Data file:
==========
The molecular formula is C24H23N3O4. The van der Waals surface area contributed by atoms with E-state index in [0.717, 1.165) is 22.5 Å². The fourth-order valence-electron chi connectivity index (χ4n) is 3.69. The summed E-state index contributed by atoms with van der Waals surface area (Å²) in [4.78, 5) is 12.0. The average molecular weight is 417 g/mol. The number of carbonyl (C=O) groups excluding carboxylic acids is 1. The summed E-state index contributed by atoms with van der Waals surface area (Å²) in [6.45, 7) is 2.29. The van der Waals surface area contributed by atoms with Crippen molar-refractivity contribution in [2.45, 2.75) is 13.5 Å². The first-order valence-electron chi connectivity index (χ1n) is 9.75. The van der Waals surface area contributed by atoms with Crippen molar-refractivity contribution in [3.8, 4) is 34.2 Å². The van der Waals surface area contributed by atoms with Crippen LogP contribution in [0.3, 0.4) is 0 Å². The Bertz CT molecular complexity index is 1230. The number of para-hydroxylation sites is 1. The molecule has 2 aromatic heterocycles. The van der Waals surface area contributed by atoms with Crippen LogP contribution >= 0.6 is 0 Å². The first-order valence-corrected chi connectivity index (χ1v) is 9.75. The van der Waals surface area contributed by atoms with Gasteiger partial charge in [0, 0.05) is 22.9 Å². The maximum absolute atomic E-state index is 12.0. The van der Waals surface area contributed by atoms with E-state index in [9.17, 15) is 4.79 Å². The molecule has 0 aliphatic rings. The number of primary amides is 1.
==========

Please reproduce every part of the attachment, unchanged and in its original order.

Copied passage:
The molecular formula is C24H23N3O4. The van der Waals surface area contributed by atoms with E-state index in [0.717, 1.165) is 22.5 Å². The fourth-order valence-electron chi connectivity index (χ4n) is 3.69. The summed E-state index contributed by atoms with van der Waals surface area (Å²) in [4.78, 5) is 12.0. The average molecular weight is 417 g/mol. The number of carbonyl (C=O) groups excluding carboxylic acids is 1. The summed E-state index contributed by atoms with van der Waals surface area (Å²) in [6.45, 7) is 2.29. The van der Waals surface area contributed by atoms with Crippen molar-refractivity contribution in [2.45, 2.75) is 13.5 Å². The first-order valence-electron chi connectivity index (χ1n) is 9.75. The van der Waals surface area contributed by atoms with Crippen molar-refractivity contribution in [3.8, 4) is 34.2 Å². The van der Waals surface area contributed by atoms with Crippen LogP contribution in [0.3, 0.4) is 0 Å². The Bertz CT molecular complexity index is 1230. The number of para-hydroxylation sites is 1. The molecule has 2 aromatic heterocycles. The van der Waals surface area contributed by atoms with Crippen LogP contribution >= 0.6 is 0 Å². The first-order valence-corrected chi connectivity index (χ1v) is 9.75. The van der Waals surface area contributed by atoms with Gasteiger partial charge in [0, 0.05) is 22.9 Å². The maximum absolute atomic E-state index is 12.0. The van der Waals surface area contributed by atoms with E-state index in [9.17, 15) is 4.79 Å². The molecule has 0 aliphatic rings. The number of primary amides is 1.